Playing the victim

The term victim is used to describe someone who suffers from a destructive or injurious action, but I believe there are more explanations than that. Being a victim means someone else is calling the shots; being a victim may not always result from injury or abuse.

But how many of us remain the victim because we don’t know how to change? We can be a victim of circumstance, a victim of our own success, a victim of childhood, anything that changes the way we were, to the way we are now.

When we make excuses, we play the victim card, for example, “I would work harder at my job if I was given a wage rise,” or “I’m stingy with money because my family made me like that.” We define our roles and stay within those roles, but where some of us will break the stigma attached to those roles, others will stay in them and continue to play the victim.

Many of us don’t even know we’re doing it, but when we continue to blame others, we become the victim. Thinking we are the victim is associated with frustration and hopelessness.  When we recognise and understand we need to change, we will find ways to move on from it.

22 Feb, 2011

6 thoughts on “Playing the victim

  1. This is a really good post. It is so important that we can learn to take a step back and look our lives in this way, as it is only then that we can take the first steps in what might be a long road to addressing our issues.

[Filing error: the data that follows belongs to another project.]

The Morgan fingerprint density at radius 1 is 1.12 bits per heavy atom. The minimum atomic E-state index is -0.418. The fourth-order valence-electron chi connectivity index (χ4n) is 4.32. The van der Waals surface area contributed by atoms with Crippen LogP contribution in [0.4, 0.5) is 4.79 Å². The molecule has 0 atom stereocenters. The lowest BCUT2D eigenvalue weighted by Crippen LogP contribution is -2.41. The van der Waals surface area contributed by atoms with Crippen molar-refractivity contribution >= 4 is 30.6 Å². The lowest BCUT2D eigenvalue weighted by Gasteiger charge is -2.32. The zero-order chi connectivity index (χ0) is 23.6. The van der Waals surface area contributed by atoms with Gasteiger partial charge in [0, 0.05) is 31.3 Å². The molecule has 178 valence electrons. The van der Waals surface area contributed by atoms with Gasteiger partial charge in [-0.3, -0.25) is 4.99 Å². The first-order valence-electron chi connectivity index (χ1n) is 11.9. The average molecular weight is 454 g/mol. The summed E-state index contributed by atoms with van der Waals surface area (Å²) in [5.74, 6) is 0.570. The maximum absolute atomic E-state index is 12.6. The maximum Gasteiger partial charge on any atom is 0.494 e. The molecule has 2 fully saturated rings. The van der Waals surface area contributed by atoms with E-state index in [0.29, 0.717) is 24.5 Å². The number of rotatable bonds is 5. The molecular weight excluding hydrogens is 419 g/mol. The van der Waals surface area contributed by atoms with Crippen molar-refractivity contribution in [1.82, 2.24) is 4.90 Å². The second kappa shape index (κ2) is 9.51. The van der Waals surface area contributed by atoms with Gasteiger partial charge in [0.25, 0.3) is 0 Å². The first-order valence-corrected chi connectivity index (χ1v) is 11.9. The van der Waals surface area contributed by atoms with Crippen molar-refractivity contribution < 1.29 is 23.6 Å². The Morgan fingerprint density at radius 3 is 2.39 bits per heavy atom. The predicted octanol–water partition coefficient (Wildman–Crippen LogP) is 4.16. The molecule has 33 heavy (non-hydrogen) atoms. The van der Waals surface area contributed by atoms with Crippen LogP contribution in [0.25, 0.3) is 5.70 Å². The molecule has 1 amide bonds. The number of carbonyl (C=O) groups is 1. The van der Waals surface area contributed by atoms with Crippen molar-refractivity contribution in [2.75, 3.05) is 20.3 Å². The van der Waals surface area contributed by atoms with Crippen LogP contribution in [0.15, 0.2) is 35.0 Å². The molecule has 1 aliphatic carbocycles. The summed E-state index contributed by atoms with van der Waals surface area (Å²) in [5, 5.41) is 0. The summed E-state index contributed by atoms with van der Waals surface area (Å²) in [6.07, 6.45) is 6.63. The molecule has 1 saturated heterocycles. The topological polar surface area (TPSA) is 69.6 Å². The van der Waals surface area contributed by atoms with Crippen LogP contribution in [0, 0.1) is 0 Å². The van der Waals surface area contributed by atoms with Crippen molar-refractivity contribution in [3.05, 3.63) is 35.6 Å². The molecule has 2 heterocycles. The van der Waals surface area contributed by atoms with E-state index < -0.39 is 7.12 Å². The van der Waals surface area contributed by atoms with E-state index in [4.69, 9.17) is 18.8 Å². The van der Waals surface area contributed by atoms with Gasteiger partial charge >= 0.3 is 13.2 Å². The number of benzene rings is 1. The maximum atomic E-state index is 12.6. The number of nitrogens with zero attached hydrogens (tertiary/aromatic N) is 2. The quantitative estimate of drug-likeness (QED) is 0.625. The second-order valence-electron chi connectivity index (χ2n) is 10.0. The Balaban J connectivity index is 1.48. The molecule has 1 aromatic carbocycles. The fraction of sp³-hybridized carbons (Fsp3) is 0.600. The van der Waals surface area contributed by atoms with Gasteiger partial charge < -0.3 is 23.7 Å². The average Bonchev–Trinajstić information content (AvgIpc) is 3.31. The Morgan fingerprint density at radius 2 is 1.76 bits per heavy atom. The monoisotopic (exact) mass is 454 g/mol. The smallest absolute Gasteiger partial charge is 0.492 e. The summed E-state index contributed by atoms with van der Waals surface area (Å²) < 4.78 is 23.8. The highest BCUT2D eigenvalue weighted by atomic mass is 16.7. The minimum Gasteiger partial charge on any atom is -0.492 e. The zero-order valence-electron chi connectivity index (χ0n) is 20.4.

No one should look at themselves as the victim as it is very negative to do so. It is rare that we harm ourselves emotionally without someone/something else to trigger that behaviour.

    In that respect no one is a victim; it is the perpetrator who is the victim even, if they would like us to take that role.

    1. There is truth to what you say, but it’s not something we see in ourselves that easily.

      If someone told us we were a victim we would see it, because we are told that is what we are, but those people who fill that role will not see themselves as one.

  2. I will never be a victim. I have some times felt sorry for myself but not for long.

    I pick myself up and go on, because that is what a person has to do to survive. Feeling sorry for yourself is not going to help one gain strength.

    I refuse to be a victim I am better than that.

    1. I understand your sentiments Randy, but not everyone is in a position to be able to think like you.

      I think if we all were, life would be better for the majority of us.

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